Those are the timorous, fearful words my son often says to me when I read to him or we watch a movie together. He says them “when the plot thickens,” that is, when it looks like the hero/protagonist might be caught, or hurt, or fail. He turns away from the story and looks right at me and says the words looking for me to stop the movie or give some kind of reassurance that “it’s going to be alright.” Whether Jack is running from the giant (Jack and the bean stalk) or Kung Fu Panda’s fighting “the bad guy” (or snow leopard as the case may be) I always tell him similar things like, “let’s see how the hero escapes” or “let’s see how he wins in this situation.”
Of course, not all stories end well. If I was reading a horror story to him (which I don’t) then I couldn’t say that. I’d have to say something like “let’s see how the story ends in confusion and futility and how the protagonist will never be safe again.” If I was reading a Shakespearean tragedy, I’d have to say something like “let’s see how every seemingly good situation dissolves into sadness and grieving.” The trick is to know what genre of story you’re reading/watching.
It occurred to me that the same is true of my story—I mean the one I’m living right now. There are many times I say to God, “I don’t know about this” in my own fearful and shaking voice. But if I knew what kind of story I was in, I could say, “How will God work this situation out for his glory and my good.” You see, I am in a rescue story—not horror, tragedy, or any other kind of faithless fiction.
You see, I am in a rescue story—not horror, tragedy, or any other kind of faithless fiction.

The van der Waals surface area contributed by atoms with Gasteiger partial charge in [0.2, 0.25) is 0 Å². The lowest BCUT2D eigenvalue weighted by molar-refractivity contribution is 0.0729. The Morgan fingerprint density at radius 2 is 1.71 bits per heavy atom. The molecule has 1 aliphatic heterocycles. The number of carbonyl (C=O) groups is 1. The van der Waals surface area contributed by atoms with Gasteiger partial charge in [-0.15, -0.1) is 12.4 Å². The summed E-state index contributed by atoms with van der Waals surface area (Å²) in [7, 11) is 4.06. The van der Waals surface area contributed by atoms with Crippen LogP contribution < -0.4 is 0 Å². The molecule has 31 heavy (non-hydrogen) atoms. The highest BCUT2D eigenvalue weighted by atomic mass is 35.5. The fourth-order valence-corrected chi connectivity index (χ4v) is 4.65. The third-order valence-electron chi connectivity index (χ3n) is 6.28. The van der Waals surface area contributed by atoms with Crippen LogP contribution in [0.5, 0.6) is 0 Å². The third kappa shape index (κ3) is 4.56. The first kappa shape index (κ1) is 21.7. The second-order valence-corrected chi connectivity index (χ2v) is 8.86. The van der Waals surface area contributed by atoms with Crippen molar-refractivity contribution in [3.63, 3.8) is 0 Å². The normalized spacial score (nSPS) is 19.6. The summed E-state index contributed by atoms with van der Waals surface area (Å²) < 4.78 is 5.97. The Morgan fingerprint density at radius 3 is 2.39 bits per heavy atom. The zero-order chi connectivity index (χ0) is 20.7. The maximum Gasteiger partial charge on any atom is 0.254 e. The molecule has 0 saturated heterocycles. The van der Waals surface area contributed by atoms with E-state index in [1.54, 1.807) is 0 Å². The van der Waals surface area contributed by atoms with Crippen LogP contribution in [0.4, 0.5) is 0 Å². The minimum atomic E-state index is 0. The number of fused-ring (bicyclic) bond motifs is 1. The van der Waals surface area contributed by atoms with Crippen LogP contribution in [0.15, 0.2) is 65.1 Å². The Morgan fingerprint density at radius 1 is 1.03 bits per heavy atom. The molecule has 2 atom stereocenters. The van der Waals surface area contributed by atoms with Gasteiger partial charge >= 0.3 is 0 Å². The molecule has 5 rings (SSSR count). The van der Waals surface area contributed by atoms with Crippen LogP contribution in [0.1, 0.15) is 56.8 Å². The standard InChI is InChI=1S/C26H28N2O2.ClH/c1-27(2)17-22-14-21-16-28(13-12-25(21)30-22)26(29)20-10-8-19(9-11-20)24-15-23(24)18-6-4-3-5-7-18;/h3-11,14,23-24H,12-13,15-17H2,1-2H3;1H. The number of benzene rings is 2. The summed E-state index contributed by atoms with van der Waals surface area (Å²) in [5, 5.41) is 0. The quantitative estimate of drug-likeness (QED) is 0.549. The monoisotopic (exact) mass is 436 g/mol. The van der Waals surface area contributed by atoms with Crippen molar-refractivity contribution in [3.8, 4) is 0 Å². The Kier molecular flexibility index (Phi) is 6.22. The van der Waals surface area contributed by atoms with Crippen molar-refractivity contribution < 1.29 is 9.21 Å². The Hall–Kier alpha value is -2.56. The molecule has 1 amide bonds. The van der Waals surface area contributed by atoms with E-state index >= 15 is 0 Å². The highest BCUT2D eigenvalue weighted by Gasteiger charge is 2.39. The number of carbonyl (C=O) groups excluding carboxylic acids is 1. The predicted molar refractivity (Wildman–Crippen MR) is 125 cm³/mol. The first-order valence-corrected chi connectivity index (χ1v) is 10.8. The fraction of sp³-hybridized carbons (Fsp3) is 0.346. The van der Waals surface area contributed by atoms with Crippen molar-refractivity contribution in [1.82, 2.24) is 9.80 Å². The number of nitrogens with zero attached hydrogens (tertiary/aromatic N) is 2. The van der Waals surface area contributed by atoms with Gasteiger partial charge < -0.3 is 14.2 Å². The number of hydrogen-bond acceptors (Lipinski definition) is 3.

Just think through some of these rescue stories:
- Daniel: Daniel is faithful to God, people hate him and make a talking to God illegal, he continues to pray, he is thrown into the Lion’s den (I don’t know about this!), but God rescues him (because he’s in a rescue story).
- David: Look and see how David is rescued and expects rescue over and over. (Ps 18:16–19; Ps 31:1–2, 15; Ps 35:17–18; etc.)
- Paul: What about all the stories referred to here: 2 Cor 11:24–27? Did they seem like rescue stories at the time? (They were! See Acts). What about his “thorn in the flesh”: 2 Cor 12:7–10?
- Jesus: When Jesus was killed, what kind of story did the disciples believe they were in (Mark 16:12-13)? What kind of story did Jesus tell them it was (Mark 9:31)? What did Jesus believe (Mark 14:62)? What would you have believed?
In fact Scripture concerns itself primarily to tell THE grand rescue story: “The self-existent God rescues sinners for his own glory and their good!”
What about you? What story are you in? Do you say “I don’t know about this” or “Let’s see what God will do.” You are in a rescue story with a loving God as the protagonist. Not even death itself (Rom 8:38) can change the outcome of your rescue story. So, turn to God in faith, be patient, hold on for one more day, rescue is coming!
Further: Consider 2 Tim 4:16-18
Updated: See this post by Douglas Wilson on Reading Yourself in the Story.